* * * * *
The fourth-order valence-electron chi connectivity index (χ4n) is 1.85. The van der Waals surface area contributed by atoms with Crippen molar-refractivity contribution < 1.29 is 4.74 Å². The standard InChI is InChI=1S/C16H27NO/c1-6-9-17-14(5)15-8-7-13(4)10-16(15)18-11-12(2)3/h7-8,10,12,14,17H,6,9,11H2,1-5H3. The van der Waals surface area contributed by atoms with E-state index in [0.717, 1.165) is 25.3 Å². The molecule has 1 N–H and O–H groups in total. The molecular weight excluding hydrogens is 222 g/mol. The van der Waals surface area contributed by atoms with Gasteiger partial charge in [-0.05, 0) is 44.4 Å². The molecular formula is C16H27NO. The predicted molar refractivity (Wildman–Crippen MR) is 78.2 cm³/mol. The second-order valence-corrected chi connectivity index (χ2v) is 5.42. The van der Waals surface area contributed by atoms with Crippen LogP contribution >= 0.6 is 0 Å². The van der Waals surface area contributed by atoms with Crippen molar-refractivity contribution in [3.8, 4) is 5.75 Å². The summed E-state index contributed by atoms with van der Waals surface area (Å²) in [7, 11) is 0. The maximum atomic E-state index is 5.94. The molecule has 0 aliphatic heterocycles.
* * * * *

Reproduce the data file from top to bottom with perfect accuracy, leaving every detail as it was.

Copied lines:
The fourth-order valence-electron chi connectivity index (χ4n) is 1.85. The van der Waals surface area contributed by atoms with Crippen molar-refractivity contribution < 1.29 is 4.74 Å². The standard InChI is InChI=1S/C16H27NO/c1-6-9-17-14(5)15-8-7-13(4)10-16(15)18-11-12(2)3/h7-8,10,12,14,17H,6,9,11H2,1-5H3. The van der Waals surface area contributed by atoms with E-state index in [0.717, 1.165) is 25.3 Å². The molecule has 1 N–H and O–H groups in total. The molecular weight excluding hydrogens is 222 g/mol. The van der Waals surface area contributed by atoms with Gasteiger partial charge in [-0.05, 0) is 44.4 Å². The molecular formula is C16H27NO. The predicted molar refractivity (Wildman–Crippen MR) is 78.2 cm³/mol. The second-order valence-corrected chi connectivity index (χ2v) is 5.42. The van der Waals surface area contributed by atoms with Crippen LogP contribution >= 0.6 is 0 Å². The van der Waals surface area contributed by atoms with Crippen molar-refractivity contribution in [3.8, 4) is 5.75 Å². The summed E-state index contributed by atoms with van der Waals surface area (Å²) in [7, 11) is 0. The maximum atomic E-state index is 5.94. The molecule has 0 aliphatic heterocycles.